If silence is a part of Heaven here on Earth, Emma finally finds it at the base of the decommissioned power plant. Substitute silence for tranquility, and it makes even more sense. Emma has lived with the shadow of her brother’s violence her whole life. He broke her skull when she was eight, and, likely, it was not the first time he hurt her. Her hopes for an ideal family never had a chance. Her mother struggled with her own abuse issues, and her father was not trusted for some reason. When she fled the attack, she ran away from rather than to her father. Later she contacts him but even then does not attempt to go to him for help. It begs the question, how long things had been bad? The oddly hopeful ending leaves room that everyone might finally find contentment.
Are Mother And Brother Ghosts?
In both cases, they aren’t just figments of Emma’s mind, but actual ghosts with unfinished business. The serene Japanese Lady that Mother sees throughout and acts as a wrap-around narrator of sorts explains what has happened. Emma was the only survivor of a violent assault. Her brother attacked her mother, killing her, and went after Emma. She fought back by stabbing him, and he also died in the woods. She was the only one to escape, and she fled in the family car. When Emma calls her Father, he tells her Mother is in the morgue, and they found one body in the woods. It is an intentionally deceptive conversation meant to confuse the viewer. Both Brother and Mother are dead and have been the entire film.
She did not just imagine her mother with her. Mother died so suddenly, and violently she was not ready to leave her vulnerable daughter alone. She was afraid for her daughter’s future, unaware of Brother’s fate, and grief-stricken. Likely she also felt responsibility for Brother’s apparent mental instability. This is evident when she confesses to Emma about the things she said to Brother when he was a baby. She is convinced she made him the monster he became. Whether there is any validity to that, we will never know, but her guilt and fear hold her to Emma. She can only move on once the Japanese Lady explains what has happened to her, and she accepts that she no longer has any control. One final goodbye as the two women touch hands in the woods is all that is left between them.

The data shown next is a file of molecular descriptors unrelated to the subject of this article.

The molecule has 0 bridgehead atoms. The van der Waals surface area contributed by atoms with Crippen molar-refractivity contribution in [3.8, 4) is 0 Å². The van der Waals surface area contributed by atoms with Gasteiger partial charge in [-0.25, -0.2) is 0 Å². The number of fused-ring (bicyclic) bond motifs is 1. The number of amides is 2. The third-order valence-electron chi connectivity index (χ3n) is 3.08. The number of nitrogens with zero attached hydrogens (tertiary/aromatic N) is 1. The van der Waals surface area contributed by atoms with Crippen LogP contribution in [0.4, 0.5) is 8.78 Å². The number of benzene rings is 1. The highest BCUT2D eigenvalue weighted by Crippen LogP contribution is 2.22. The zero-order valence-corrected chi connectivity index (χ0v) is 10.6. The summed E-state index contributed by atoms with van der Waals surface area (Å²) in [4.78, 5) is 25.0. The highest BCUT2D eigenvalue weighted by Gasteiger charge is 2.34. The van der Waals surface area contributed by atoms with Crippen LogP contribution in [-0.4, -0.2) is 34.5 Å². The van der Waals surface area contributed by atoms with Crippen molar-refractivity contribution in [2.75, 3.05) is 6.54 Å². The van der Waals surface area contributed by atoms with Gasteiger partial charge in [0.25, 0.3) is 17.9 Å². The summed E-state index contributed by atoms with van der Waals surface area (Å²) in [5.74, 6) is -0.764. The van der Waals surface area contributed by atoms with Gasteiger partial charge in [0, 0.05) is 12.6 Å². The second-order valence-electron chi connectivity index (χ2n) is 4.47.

Brother also can not move on to whatever is next for him because he needs to confront Emma one final time. He is an angry boy, but he comes to her initially seeking companionship. Emma isn’t ready to confront what she had to do to survive and doesn’t realize he is a ghost just like her mother. Brother probably also doesn’t know he is dead and hunts down Emma partly to exact revenge and seek family.
He is unstable, lonely, and lashing out. Emma tosses him into a power plant tank, presumably to his death. He is already dead, though, and she is a good person. She dives in to save him because she also wants forgiveness. That act of love allows her to remember what happened and Brother to move on. In the end, what every good parent hopes for their children happens. Emma can forgive and move on. She is the kinder, gentler, better version of her mother every good parent wants. Brother is released from his anger and pain by her selfless act.
Nuclear is an atmospheric ghost story that takes a page from Netflix’s The Haunting Of Bly Manor. It is heavy on emotional weight without being overtly scary. For lovers of Gothic Horror, Nuclear is a lovely, quiet rumination on love, loss, and acceptance. With thoughtful cinematography and a moving soundtrack, this film is a rare gift. It is available to stream on Amazon Prime now.
As the TV/Streaming Editor for Signal Horizon, I love watching and writing about genre tv. I grew up with old school slashers, but my real passion is television and all things weird and ambiguous. When I’m not watching and writing about my favorite movies and series, I’m introducing my family to the wonderful world of sci-fi, fantasy, and horror. My only regret, there is not enough time in the day to watch everything.